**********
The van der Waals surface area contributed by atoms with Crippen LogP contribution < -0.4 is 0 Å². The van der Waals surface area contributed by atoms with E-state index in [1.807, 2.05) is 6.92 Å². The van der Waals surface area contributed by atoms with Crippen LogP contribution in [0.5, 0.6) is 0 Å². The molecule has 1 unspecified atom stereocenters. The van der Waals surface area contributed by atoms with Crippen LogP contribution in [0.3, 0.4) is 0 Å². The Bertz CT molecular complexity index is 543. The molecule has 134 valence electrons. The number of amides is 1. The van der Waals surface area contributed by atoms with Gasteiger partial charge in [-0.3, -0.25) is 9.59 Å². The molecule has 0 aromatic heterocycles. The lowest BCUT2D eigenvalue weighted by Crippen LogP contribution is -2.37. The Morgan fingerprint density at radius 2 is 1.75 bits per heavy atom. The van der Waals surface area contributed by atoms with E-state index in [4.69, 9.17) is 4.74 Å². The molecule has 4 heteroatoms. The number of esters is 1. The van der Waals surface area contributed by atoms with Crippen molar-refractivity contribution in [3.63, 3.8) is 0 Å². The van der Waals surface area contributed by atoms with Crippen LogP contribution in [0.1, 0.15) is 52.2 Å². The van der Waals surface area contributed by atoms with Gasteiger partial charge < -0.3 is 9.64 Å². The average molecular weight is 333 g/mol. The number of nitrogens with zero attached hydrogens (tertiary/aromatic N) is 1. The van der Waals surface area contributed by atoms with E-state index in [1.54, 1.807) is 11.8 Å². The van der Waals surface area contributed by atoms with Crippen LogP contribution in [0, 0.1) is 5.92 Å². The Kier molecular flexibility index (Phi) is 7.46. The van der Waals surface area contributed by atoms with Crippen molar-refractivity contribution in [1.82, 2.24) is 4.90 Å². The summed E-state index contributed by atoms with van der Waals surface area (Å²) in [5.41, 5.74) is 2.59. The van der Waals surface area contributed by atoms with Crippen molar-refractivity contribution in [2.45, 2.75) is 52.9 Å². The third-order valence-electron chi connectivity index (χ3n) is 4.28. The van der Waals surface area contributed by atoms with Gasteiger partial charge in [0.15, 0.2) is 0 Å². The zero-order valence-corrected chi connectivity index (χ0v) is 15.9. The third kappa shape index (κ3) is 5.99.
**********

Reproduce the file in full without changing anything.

The van der Waals surface area contributed by atoms with Crippen LogP contribution < -0.4 is 0 Å². The van der Waals surface area contributed by atoms with E-state index in [1.807, 2.05) is 6.92 Å². The van der Waals surface area contributed by atoms with Crippen LogP contribution in [0.5, 0.6) is 0 Å². The molecule has 1 unspecified atom stereocenters. The van der Waals surface area contributed by atoms with Crippen LogP contribution in [0.3, 0.4) is 0 Å². The Bertz CT molecular complexity index is 543. The molecule has 134 valence electrons. The number of amides is 1. The van der Waals surface area contributed by atoms with Gasteiger partial charge in [-0.3, -0.25) is 9.59 Å². The molecule has 0 aromatic heterocycles. The lowest BCUT2D eigenvalue weighted by Crippen LogP contribution is -2.37. The Morgan fingerprint density at radius 2 is 1.75 bits per heavy atom. The van der Waals surface area contributed by atoms with E-state index in [4.69, 9.17) is 4.74 Å². The molecule has 4 heteroatoms. The number of esters is 1. The van der Waals surface area contributed by atoms with Crippen molar-refractivity contribution in [3.63, 3.8) is 0 Å². The van der Waals surface area contributed by atoms with Crippen LogP contribution in [0.1, 0.15) is 52.2 Å². The van der Waals surface area contributed by atoms with Gasteiger partial charge < -0.3 is 9.64 Å². The average molecular weight is 333 g/mol. The number of nitrogens with zero attached hydrogens (tertiary/aromatic N) is 1. The van der Waals surface area contributed by atoms with E-state index in [1.54, 1.807) is 11.8 Å². The van der Waals surface area contributed by atoms with Crippen LogP contribution in [0, 0.1) is 5.92 Å². The Kier molecular flexibility index (Phi) is 7.46. The van der Waals surface area contributed by atoms with Crippen molar-refractivity contribution in [1.82, 2.24) is 4.90 Å². The summed E-state index contributed by atoms with van der Waals surface area (Å²) in [5.41, 5.74) is 2.59. The van der Waals surface area contributed by atoms with Crippen molar-refractivity contribution in [2.45, 2.75) is 52.9 Å². The third-order valence-electron chi connectivity index (χ3n) is 4.28. The van der Waals surface area contributed by atoms with Gasteiger partial charge in [0.15, 0.2) is 0 Å². The zero-order valence-corrected chi connectivity index (χ0v) is 15.9. The third kappa shape index (κ3) is 5.99.